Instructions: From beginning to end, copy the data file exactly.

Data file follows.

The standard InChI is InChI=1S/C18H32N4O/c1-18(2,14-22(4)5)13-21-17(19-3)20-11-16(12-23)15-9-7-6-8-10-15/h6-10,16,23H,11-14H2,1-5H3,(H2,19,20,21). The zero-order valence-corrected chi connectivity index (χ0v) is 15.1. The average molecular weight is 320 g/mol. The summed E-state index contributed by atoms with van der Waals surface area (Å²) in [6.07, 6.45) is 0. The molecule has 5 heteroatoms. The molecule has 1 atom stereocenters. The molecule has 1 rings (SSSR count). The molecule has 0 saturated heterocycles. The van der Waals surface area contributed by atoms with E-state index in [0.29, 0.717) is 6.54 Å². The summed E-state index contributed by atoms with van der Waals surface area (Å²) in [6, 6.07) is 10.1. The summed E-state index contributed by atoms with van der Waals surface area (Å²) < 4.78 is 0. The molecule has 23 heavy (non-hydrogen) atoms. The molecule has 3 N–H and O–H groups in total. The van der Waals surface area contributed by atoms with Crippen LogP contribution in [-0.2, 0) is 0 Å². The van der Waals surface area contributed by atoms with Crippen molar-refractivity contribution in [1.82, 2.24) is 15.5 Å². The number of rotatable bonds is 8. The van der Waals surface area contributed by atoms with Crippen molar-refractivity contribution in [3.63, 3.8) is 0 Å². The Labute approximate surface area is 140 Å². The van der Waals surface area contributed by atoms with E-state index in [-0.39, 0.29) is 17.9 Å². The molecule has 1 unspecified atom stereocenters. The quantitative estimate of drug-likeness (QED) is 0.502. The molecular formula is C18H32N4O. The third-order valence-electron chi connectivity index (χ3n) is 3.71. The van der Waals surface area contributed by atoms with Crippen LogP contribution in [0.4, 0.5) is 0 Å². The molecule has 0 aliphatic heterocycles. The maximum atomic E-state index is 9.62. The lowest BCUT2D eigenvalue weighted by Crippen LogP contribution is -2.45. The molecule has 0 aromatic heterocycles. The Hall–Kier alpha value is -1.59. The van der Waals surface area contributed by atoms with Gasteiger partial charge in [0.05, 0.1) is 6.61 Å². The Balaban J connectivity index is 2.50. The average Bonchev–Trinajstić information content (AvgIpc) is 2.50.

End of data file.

The standard InChI is InChI=1S/C18H32N4O/c1-18(2,14-22(4)5)13-21-17(19-3)20-11-16(12-23)15-9-7-6-8-10-15/h6-10,16,23H,11-14H2,1-5H3,(H2,19,20,21). The zero-order valence-corrected chi connectivity index (χ0v) is 15.1. The average molecular weight is 320 g/mol. The summed E-state index contributed by atoms with van der Waals surface area (Å²) in [6.07, 6.45) is 0. The molecule has 5 heteroatoms. The molecule has 1 atom stereocenters. The molecule has 1 rings (SSSR count). The molecule has 0 saturated heterocycles. The van der Waals surface area contributed by atoms with E-state index in [0.29, 0.717) is 6.54 Å². The summed E-state index contributed by atoms with van der Waals surface area (Å²) in [6, 6.07) is 10.1. The summed E-state index contributed by atoms with van der Waals surface area (Å²) < 4.78 is 0. The molecule has 23 heavy (non-hydrogen) atoms. The molecule has 3 N–H and O–H groups in total. The van der Waals surface area contributed by atoms with Crippen LogP contribution in [-0.2, 0) is 0 Å². The van der Waals surface area contributed by atoms with Crippen molar-refractivity contribution in [1.82, 2.24) is 15.5 Å². The number of rotatable bonds is 8. The van der Waals surface area contributed by atoms with Crippen molar-refractivity contribution in [3.63, 3.8) is 0 Å². The Labute approximate surface area is 140 Å². The van der Waals surface area contributed by atoms with E-state index in [-0.39, 0.29) is 17.9 Å². The molecule has 1 unspecified atom stereocenters. The quantitative estimate of drug-likeness (QED) is 0.502. The molecular formula is C18H32N4O. The third-order valence-electron chi connectivity index (χ3n) is 3.71. The van der Waals surface area contributed by atoms with Crippen LogP contribution in [0.4, 0.5) is 0 Å². The molecule has 0 aliphatic heterocycles. The maximum atomic E-state index is 9.62. The lowest BCUT2D eigenvalue weighted by Crippen LogP contribution is -2.45. The molecule has 0 aromatic heterocycles. The Hall–Kier alpha value is -1.59. The van der Waals surface area contributed by atoms with Gasteiger partial charge in [0.05, 0.1) is 6.61 Å². The Balaban J connectivity index is 2.50. The average Bonchev–Trinajstić information content (AvgIpc) is 2.50.